Bombay High Court: Appointments to public bodies must be based on talent
Bombay High Court has denied relief to a group of lower cadre employees of the city civic body seeking that they be absorbed against the existing vacancies for clerks
Observing that appointments to all public bodies must solely be based on "talent," the Bombay High Court has denied relief to a group of lower cadre employees of the city civic body seeking that they be absorbed against the existing vacancies for clerks. A bench of Justices S C Dharamadhikari and Bharati Dangre recently held that since the Brihanmumbai Municipal Corporation (BMC) was a public body, it was required to maintain transparency and the highest standards of work.
Thus, it would gain more by employing candidates with "more calibre, and fresh blood and vigour," through fresh selection procedures from time to time, the court said. The bench was hearing a plea filed by 15 'grade 4' employees of the BMC. As per the petitioners, in 2011, the BMC issued a circular advertising vacancies for the post of clerks. The eligible candidates were to take an examination and secure the minimum qualifying marks of 40 out of 100. Since the petitioners met the eligibility criteria, they decided to take the exam as well.
However, while the BMC had around 329 vacancies, 475 applicants secured the minimum qualifying 40 marks. The BMC decided to hire only those who had secured 49 marks and above. Thus, those who had secured between 40 and 48 marks and made it to the qualifying list, lost out on the job. In 2014, a reply to an RTI query revealed that the BMC still had vacant positions for clerks.
Subsequently, 15 of those who had lost out on the job in 2011 approached the high court, seeking that they be appointed on the basis of their having qualified in the exam. The BMC opposed their demand, saying that since 2011 it had made many changes to the eligibility criteria and the minimum qualifying marks for appointments as clerks.
The BMC's counsel, advocate Anil Sakhre, said the validity of a merit list was only for a year and that the corporation had decided to conduct fresh examinations to fill up the new vacancies. Sakhre said some of those who had lost out on the job in 2011 had appeared for subsequent exams, secured higher marks and even got appointments at better posts in the BMC.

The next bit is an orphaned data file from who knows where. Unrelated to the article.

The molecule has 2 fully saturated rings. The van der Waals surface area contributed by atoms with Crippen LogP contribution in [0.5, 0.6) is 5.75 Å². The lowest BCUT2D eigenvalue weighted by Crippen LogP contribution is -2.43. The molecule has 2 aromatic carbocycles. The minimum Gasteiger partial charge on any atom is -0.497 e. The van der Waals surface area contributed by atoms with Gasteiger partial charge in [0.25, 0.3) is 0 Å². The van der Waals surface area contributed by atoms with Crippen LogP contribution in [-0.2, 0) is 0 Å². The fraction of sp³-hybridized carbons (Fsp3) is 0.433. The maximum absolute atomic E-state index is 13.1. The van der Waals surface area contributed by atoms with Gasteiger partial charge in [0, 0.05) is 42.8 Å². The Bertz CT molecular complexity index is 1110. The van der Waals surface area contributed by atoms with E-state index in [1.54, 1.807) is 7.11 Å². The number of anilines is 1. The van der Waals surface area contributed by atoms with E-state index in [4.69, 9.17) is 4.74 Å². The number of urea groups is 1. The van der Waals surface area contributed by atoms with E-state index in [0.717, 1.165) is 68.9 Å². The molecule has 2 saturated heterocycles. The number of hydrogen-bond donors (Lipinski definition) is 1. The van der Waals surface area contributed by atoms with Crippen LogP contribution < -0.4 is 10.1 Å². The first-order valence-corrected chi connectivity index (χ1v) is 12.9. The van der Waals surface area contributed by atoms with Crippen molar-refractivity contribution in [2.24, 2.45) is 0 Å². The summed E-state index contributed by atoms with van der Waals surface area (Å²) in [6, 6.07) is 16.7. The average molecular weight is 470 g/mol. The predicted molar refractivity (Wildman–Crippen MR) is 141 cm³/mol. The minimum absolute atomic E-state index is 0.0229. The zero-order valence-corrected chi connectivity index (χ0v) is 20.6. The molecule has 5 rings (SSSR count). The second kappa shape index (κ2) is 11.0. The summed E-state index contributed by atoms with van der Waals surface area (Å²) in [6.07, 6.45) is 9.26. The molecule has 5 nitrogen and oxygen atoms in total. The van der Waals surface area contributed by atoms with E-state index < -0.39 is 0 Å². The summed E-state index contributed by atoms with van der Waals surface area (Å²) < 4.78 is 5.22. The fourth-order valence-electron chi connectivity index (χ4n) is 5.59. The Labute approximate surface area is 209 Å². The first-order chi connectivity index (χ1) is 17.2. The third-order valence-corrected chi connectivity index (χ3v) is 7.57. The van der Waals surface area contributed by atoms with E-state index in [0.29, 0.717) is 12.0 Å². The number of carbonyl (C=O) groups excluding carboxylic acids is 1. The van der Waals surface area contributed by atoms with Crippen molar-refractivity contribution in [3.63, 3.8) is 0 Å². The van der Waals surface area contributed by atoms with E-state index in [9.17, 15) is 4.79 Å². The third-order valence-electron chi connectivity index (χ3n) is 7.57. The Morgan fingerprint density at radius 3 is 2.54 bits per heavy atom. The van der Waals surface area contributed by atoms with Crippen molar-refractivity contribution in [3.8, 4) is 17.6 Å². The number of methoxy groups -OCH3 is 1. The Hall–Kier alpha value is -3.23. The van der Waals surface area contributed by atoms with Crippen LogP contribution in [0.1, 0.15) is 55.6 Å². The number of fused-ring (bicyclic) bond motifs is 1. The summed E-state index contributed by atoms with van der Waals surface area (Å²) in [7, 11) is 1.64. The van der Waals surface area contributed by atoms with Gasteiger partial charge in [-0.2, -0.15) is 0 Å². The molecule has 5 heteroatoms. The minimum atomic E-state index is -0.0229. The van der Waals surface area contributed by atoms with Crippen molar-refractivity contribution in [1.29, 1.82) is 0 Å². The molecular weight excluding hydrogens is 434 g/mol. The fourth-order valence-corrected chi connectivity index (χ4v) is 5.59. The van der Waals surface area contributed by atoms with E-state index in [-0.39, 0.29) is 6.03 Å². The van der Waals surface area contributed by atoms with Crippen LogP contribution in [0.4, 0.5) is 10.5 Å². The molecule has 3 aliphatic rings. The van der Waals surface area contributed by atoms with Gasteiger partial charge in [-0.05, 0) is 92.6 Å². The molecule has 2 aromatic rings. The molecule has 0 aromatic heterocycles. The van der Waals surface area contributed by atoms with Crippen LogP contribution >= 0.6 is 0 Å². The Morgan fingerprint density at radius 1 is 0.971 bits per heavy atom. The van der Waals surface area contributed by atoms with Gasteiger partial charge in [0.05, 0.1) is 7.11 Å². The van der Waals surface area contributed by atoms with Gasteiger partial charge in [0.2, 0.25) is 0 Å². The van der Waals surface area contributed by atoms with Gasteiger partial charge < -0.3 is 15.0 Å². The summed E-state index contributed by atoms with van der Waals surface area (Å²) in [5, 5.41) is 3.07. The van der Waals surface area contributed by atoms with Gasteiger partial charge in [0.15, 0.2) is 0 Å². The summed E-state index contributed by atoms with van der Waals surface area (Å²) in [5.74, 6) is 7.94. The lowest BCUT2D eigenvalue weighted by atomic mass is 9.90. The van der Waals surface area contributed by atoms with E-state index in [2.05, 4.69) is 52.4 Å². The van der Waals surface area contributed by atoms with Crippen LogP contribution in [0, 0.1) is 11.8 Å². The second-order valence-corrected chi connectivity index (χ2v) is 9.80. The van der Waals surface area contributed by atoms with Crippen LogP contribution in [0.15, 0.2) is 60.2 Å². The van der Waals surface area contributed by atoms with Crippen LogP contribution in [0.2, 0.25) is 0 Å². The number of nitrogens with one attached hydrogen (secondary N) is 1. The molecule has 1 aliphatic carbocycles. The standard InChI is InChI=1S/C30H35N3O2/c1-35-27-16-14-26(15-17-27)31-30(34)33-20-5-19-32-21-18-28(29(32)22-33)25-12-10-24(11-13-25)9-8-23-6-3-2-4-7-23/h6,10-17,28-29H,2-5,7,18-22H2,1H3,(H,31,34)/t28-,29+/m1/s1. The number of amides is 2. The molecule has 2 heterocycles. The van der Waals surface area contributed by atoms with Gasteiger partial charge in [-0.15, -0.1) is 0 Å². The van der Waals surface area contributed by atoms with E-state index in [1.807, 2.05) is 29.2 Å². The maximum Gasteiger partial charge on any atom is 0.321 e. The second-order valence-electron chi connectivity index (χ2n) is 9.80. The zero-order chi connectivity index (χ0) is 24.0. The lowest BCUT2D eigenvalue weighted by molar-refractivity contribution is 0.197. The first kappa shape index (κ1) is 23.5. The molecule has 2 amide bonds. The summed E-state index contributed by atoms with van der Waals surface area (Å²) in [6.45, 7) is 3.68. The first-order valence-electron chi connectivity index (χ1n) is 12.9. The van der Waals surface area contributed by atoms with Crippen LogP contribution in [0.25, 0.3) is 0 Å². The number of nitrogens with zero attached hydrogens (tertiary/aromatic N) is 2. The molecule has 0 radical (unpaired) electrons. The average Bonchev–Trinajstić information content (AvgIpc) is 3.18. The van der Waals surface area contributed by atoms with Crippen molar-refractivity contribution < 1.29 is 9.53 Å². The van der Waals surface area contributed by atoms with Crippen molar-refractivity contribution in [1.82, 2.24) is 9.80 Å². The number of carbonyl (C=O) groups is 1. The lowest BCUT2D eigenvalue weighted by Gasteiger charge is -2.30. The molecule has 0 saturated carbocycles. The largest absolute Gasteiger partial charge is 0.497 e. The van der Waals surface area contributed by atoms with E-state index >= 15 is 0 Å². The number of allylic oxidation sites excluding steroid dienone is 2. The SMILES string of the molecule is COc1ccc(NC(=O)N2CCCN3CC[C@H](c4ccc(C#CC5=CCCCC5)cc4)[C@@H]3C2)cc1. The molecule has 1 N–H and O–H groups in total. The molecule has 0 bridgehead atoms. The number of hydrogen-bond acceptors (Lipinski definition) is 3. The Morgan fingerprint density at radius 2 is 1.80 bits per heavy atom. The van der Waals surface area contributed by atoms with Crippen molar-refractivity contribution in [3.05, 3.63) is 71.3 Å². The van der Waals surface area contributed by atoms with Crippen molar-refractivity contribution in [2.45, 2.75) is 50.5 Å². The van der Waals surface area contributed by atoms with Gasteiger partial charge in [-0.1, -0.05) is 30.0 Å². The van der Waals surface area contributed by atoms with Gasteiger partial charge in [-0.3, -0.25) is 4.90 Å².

The bench agreed with the corporation's stand and said several previous judgements of the Supreme Court established that merely making it to a qualifying or merit list did not grant one the right to employment. "We are unable to accept the contentions advanced by the petitioners that by clearing a written examination and securing minimum marks, they have the right of being appointed," the judges said.
"It is a settled position in law that mere placement in the select list or panel does not by itself entitle a candidate to seek appointment," the bench said. Many new eligible candidates might appear over the years, and if a public body sticks with just one merit list indefinitely, till all vacancies are filled, it will lose out on candidates with more talent and calibre, it further said.
The public bodies are expected to adopt a transparent procedure and hire new talent, the court said. "It would be more gainful for the public bodies to secure candidates with fresh blood and vigour and more merit by initiating a fresh selection procedure based only on talent," the bench said. "If the public bodies are permitted to operate the select list for years together, it would become a tool for nepotism," the court said while dismissing the petition.
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